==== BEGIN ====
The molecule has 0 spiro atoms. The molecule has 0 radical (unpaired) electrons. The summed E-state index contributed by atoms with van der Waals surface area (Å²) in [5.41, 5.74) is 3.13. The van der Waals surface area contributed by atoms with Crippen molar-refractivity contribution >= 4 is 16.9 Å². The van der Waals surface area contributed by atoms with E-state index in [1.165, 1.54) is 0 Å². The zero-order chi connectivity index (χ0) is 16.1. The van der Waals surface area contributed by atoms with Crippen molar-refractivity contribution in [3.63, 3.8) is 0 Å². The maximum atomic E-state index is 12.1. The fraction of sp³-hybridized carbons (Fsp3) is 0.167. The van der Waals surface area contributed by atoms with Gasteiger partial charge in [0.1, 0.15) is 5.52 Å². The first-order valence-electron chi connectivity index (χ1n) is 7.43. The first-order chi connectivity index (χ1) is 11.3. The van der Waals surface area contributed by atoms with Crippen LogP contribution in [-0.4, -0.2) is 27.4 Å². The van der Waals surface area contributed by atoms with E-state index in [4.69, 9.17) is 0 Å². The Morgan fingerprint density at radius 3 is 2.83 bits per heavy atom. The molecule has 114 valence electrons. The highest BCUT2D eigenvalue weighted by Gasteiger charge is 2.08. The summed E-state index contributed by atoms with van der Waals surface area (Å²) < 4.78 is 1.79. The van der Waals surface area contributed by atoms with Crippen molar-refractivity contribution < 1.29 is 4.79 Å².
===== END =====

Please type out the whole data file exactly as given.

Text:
The molecule has 0 spiro atoms. The molecule has 0 radical (unpaired) electrons. The summed E-state index contributed by atoms with van der Waals surface area (Å²) in [5.41, 5.74) is 3.13. The van der Waals surface area contributed by atoms with Crippen molar-refractivity contribution >= 4 is 16.9 Å². The van der Waals surface area contributed by atoms with E-state index in [1.165, 1.54) is 0 Å². The zero-order chi connectivity index (χ0) is 16.1. The van der Waals surface area contributed by atoms with Crippen molar-refractivity contribution in [3.63, 3.8) is 0 Å². The maximum atomic E-state index is 12.1. The fraction of sp³-hybridized carbons (Fsp3) is 0.167. The van der Waals surface area contributed by atoms with Gasteiger partial charge in [0.1, 0.15) is 5.52 Å². The first-order valence-electron chi connectivity index (χ1n) is 7.43. The first-order chi connectivity index (χ1) is 11.3. The van der Waals surface area contributed by atoms with Crippen LogP contribution in [-0.4, -0.2) is 27.4 Å². The van der Waals surface area contributed by atoms with E-state index in [4.69, 9.17) is 0 Å². The Morgan fingerprint density at radius 3 is 2.83 bits per heavy atom. The molecule has 114 valence electrons. The highest BCUT2D eigenvalue weighted by Gasteiger charge is 2.08. The summed E-state index contributed by atoms with van der Waals surface area (Å²) < 4.78 is 1.79. The van der Waals surface area contributed by atoms with Crippen molar-refractivity contribution < 1.29 is 4.79 Å².